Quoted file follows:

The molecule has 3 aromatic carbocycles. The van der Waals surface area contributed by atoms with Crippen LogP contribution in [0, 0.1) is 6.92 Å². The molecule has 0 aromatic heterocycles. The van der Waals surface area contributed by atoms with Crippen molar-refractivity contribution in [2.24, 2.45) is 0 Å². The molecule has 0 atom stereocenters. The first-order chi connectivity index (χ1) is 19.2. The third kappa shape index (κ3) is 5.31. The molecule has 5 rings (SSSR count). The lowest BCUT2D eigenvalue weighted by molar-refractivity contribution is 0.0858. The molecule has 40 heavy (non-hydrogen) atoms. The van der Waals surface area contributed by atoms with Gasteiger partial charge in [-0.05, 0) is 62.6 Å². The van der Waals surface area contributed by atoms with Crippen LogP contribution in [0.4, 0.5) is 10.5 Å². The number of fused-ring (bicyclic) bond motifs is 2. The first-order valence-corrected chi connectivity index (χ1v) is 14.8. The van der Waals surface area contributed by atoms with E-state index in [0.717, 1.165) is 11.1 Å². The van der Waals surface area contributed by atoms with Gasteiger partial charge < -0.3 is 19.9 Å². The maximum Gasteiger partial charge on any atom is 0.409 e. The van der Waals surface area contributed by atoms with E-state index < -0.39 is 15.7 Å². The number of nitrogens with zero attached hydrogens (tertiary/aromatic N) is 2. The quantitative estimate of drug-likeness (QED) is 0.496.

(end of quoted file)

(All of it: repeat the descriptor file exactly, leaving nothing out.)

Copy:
The molecule has 3 aromatic carbocycles. The van der Waals surface area contributed by atoms with Crippen LogP contribution in [0, 0.1) is 6.92 Å². The molecule has 0 aromatic heterocycles. The van der Waals surface area contributed by atoms with Crippen molar-refractivity contribution in [2.24, 2.45) is 0 Å². The molecule has 0 atom stereocenters. The first-order chi connectivity index (χ1) is 19.2. The third kappa shape index (κ3) is 5.31. The molecule has 5 rings (SSSR count). The lowest BCUT2D eigenvalue weighted by molar-refractivity contribution is 0.0858. The molecule has 40 heavy (non-hydrogen) atoms. The van der Waals surface area contributed by atoms with Gasteiger partial charge in [-0.05, 0) is 62.6 Å². The van der Waals surface area contributed by atoms with Crippen LogP contribution in [0.4, 0.5) is 10.5 Å². The number of fused-ring (bicyclic) bond motifs is 2. The first-order valence-corrected chi connectivity index (χ1v) is 14.8. The van der Waals surface area contributed by atoms with E-state index in [0.717, 1.165) is 11.1 Å². The van der Waals surface area contributed by atoms with Gasteiger partial charge < -0.3 is 19.9 Å². The maximum Gasteiger partial charge on any atom is 0.409 e. The van der Waals surface area contributed by atoms with E-state index < -0.39 is 15.7 Å². The number of nitrogens with zero attached hydrogens (tertiary/aromatic N) is 2. The quantitative estimate of drug-likeness (QED) is 0.496.